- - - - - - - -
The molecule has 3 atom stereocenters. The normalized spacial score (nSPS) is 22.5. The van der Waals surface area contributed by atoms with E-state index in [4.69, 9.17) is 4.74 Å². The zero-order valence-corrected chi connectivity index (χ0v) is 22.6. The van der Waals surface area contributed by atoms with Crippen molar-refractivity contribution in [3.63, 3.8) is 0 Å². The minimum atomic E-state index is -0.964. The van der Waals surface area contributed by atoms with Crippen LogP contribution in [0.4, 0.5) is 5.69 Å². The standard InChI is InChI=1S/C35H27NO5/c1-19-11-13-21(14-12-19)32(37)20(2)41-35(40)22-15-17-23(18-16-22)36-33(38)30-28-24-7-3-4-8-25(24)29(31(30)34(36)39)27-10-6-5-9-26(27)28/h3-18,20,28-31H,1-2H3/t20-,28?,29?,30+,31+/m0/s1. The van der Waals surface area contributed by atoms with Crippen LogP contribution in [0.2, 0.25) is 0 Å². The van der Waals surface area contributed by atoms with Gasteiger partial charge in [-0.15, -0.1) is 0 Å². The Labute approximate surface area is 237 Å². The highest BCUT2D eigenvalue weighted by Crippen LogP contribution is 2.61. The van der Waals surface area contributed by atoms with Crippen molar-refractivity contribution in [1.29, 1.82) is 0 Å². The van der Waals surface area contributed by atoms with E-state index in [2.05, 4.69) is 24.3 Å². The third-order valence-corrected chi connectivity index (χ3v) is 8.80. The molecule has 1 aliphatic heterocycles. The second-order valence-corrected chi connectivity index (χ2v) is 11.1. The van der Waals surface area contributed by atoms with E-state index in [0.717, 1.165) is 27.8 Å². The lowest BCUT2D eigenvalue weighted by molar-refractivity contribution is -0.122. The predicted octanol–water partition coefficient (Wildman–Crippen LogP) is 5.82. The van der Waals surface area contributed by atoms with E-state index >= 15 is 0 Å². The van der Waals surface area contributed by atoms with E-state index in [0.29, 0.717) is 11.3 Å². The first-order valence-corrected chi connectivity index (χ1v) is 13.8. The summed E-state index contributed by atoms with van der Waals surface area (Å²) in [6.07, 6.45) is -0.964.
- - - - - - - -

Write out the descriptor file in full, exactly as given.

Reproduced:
The molecule has 3 atom stereocenters. The normalized spacial score (nSPS) is 22.5. The van der Waals surface area contributed by atoms with E-state index in [4.69, 9.17) is 4.74 Å². The zero-order valence-corrected chi connectivity index (χ0v) is 22.6. The van der Waals surface area contributed by atoms with Crippen molar-refractivity contribution in [3.63, 3.8) is 0 Å². The minimum atomic E-state index is -0.964. The van der Waals surface area contributed by atoms with Crippen LogP contribution in [0.4, 0.5) is 5.69 Å². The standard InChI is InChI=1S/C35H27NO5/c1-19-11-13-21(14-12-19)32(37)20(2)41-35(40)22-15-17-23(18-16-22)36-33(38)30-28-24-7-3-4-8-25(24)29(31(30)34(36)39)27-10-6-5-9-26(27)28/h3-18,20,28-31H,1-2H3/t20-,28?,29?,30+,31+/m0/s1. The van der Waals surface area contributed by atoms with Crippen LogP contribution in [0.2, 0.25) is 0 Å². The van der Waals surface area contributed by atoms with Gasteiger partial charge in [-0.15, -0.1) is 0 Å². The Labute approximate surface area is 237 Å². The highest BCUT2D eigenvalue weighted by Crippen LogP contribution is 2.61. The van der Waals surface area contributed by atoms with Crippen molar-refractivity contribution in [1.29, 1.82) is 0 Å². The van der Waals surface area contributed by atoms with E-state index in [2.05, 4.69) is 24.3 Å². The third-order valence-corrected chi connectivity index (χ3v) is 8.80. The molecule has 1 aliphatic heterocycles. The second-order valence-corrected chi connectivity index (χ2v) is 11.1. The van der Waals surface area contributed by atoms with E-state index in [0.717, 1.165) is 27.8 Å². The lowest BCUT2D eigenvalue weighted by molar-refractivity contribution is -0.122. The predicted octanol–water partition coefficient (Wildman–Crippen LogP) is 5.82. The van der Waals surface area contributed by atoms with E-state index >= 15 is 0 Å². The van der Waals surface area contributed by atoms with E-state index in [0.29, 0.717) is 11.3 Å². The first-order valence-corrected chi connectivity index (χ1v) is 13.8. The summed E-state index contributed by atoms with van der Waals surface area (Å²) in [6.07, 6.45) is -0.964.